United Technologies Corp. (UTC), a Connecticut-based company and its four subsidiaries, current and former, faces several lawsuits filed against them in order to claim the damages caused by alleged pollution from the hazardous PFAS firefighting foam. The UTC subsidiaries namely UTC Fire and Security, Kidde-Fenwal Inc, National Foam, and GE Interlogix Inc have entangled themselves in PFAS pollution-related federal legal actions.
The potential settlements that may be reached from the PFAS pollution lawsuits may be worth a billion, according to James Ray, an attorney at the Hartford-based law firm, Robinson & Cole. Per- and Polyfluoroalkyl Compounds (PFAS) are the key ingredients of the firefighting foam from Bradley International Airport that got spilled into the Farmington River in June and also into the waterways at Windsor and Windsor Locks recently. Similarly, PFAS foam has contaminated the drinking water wells at Willimantic and Greenwich.
PFAS compounds are pervasive and because of the way the chemicals stay in the human body as well as the environment, these are called "forever chemicals", and this is what makes the PFAS cases unique. PFAS have been linked to various types of cancer, diabetes, obesity, reproductive and developmental problems, and immune system disorders.
There are about 4,500 different versions of PFAS compounds. PFAS are very effective as fuel and chemical fire suppressants and therefore is widely used in firefighting foam. Other consumer products such as non-stick cookware, pizza boxes, rainwear, clothing, furniture, and stain-resistant carpets also contain this chemical.
In response to the accidental release of thousands of gallons of PFAS firefighting foam from the Bradley Airport hangar, a state task force was created to call for PFAS testing of public water systems in Connecticut, private wells considered to be at risk, and also checking groundwater pollution due to PFAS contamination surrounding airports, landfills, and military facilities. The chemical went down the sewer line to reach the Farmington River. A do-not-eat warning for fish sourced from the Farmington River is in effect because the State experts found elevated levels of PFAS in the fish from the river.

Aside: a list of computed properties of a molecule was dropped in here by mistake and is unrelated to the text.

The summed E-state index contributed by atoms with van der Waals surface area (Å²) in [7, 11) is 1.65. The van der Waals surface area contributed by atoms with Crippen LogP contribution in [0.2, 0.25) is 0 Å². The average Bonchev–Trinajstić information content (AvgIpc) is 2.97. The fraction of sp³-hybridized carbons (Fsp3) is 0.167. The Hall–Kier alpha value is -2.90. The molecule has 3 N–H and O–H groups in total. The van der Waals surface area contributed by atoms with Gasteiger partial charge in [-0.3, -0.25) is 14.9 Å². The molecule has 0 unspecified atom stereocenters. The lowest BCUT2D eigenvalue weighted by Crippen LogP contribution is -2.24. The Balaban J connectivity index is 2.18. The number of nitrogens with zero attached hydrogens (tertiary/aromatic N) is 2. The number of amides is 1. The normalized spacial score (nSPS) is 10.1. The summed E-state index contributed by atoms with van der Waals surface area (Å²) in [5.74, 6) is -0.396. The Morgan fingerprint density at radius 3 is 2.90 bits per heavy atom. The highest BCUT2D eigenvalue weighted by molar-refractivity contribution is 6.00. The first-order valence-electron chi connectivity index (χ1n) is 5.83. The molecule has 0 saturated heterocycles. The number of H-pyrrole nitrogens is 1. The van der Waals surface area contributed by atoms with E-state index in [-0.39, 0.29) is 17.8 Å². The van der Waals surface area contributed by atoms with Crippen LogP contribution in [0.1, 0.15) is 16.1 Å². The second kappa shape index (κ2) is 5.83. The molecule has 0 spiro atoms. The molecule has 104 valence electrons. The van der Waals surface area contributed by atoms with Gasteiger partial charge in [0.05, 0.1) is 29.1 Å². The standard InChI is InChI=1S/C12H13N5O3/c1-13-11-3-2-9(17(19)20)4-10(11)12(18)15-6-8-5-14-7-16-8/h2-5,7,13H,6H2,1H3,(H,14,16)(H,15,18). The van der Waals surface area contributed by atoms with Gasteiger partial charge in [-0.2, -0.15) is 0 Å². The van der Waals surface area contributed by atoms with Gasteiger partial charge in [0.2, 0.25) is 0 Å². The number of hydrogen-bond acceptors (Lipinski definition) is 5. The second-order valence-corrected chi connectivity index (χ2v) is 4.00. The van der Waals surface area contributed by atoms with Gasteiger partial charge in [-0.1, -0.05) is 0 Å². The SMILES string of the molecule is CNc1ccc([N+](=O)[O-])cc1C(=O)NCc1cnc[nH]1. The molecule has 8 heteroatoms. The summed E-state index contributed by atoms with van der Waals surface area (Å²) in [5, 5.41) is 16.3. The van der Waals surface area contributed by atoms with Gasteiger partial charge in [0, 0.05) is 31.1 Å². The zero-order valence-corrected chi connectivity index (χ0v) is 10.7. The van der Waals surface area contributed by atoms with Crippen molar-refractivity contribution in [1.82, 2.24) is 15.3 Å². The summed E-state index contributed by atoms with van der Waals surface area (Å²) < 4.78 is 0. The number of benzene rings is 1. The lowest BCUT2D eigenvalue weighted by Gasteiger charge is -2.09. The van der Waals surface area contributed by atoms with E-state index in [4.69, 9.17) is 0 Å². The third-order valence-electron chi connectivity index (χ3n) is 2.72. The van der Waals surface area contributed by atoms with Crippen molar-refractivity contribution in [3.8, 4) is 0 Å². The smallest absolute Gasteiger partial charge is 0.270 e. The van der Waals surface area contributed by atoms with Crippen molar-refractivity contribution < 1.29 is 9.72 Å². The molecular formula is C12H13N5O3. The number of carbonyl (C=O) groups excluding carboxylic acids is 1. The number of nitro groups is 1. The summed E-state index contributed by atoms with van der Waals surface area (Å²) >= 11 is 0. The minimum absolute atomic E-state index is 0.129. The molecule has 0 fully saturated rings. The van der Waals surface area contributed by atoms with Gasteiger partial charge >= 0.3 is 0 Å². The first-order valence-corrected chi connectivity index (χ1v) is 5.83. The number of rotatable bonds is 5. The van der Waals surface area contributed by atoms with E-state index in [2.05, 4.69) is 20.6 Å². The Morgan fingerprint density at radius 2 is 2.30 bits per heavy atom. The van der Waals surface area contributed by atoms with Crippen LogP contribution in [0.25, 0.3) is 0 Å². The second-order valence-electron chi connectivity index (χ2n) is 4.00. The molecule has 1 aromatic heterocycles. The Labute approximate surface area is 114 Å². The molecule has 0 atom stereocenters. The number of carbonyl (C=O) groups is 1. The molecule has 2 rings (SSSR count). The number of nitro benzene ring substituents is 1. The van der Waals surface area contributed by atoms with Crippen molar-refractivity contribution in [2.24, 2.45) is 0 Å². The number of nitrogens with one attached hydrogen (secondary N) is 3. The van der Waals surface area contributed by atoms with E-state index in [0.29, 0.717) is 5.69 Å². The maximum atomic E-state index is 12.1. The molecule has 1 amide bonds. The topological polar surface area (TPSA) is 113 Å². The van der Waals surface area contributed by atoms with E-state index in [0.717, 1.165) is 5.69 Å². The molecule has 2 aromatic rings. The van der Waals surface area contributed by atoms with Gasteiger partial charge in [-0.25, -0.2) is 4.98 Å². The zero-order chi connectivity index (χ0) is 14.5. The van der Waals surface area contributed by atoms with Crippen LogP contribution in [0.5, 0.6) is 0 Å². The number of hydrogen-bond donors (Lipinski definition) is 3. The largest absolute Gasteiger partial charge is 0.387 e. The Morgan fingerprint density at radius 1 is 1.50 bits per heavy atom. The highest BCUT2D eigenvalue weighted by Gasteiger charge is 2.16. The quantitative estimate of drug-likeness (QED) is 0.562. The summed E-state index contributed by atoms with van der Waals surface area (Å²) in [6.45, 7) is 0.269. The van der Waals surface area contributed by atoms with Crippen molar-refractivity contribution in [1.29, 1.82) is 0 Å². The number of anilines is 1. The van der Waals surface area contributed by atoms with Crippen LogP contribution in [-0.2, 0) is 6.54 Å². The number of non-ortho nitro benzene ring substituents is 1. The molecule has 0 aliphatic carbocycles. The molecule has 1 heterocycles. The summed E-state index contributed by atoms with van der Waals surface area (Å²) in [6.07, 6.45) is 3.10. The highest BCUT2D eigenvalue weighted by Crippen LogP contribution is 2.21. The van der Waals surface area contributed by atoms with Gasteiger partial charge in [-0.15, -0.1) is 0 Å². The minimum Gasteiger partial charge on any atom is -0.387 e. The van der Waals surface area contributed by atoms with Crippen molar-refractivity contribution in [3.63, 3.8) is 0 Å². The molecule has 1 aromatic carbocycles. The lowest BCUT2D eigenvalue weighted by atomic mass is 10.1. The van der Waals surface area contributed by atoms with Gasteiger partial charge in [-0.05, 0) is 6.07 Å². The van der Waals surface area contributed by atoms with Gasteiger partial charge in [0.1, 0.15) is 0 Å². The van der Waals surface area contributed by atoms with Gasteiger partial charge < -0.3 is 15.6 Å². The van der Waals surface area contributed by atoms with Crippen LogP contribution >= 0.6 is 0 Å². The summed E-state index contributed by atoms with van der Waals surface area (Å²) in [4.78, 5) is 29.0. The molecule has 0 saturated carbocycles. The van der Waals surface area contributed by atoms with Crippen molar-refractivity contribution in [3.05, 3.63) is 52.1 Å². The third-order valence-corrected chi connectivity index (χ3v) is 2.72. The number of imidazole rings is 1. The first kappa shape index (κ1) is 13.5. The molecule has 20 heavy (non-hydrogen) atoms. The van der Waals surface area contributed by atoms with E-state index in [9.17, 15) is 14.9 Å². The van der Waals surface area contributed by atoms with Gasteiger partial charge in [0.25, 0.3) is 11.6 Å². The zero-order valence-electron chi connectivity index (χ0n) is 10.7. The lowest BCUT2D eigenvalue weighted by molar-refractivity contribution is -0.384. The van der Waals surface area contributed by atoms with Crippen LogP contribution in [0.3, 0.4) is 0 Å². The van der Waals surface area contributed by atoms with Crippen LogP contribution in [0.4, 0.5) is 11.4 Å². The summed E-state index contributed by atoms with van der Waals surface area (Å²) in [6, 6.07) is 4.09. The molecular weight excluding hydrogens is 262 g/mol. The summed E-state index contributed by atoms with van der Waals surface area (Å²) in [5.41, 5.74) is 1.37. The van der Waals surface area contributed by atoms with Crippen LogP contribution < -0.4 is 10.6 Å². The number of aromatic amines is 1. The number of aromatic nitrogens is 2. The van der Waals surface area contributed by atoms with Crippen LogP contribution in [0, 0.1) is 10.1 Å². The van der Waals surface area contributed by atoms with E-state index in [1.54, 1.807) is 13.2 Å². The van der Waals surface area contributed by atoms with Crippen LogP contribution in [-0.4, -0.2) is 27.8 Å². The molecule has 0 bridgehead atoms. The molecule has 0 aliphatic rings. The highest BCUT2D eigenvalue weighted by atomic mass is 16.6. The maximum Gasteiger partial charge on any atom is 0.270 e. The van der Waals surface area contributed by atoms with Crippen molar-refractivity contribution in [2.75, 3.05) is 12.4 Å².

PFAS contamination of drinking water supplies triggered legal actions by individuals, municipalities, local water companies, and the states themselves in Vermont, Massachusetts, New Jersey, and New York.
One of the major reasons why the states are filing lawsuits against the PFAS manufacturers is that the U.S. Environmental Protection Agency (US EPA) has been acting too slowly on the issue. The EPA has just issued a safety limit of 70 parts per trillion for the two PFAS compounds (PFOA and PFOS), however, the safety limit is not legally enforceable. The Centers for Disease Control and Prevention suggested a safer standard for PFAS levels in drinking water, which is as low as 10 parts per trillion.
Over 100 PFAS lawsuits from all throughout the United States have been combined into multidistrict litigation that is now before a South Carolina federal court. Some of the major defendants named in those lawsuits are 3M and DuPont. 3M has agreed to a settlement of $850 million in a lawsuit filed by the Minnesota state for PFAS groundwater pollution. Similarly, DuPont and Chemours have agreed to compensation of $671 million to settle the Parkersburg plant PFAS ground and drinking water contamination legal actions.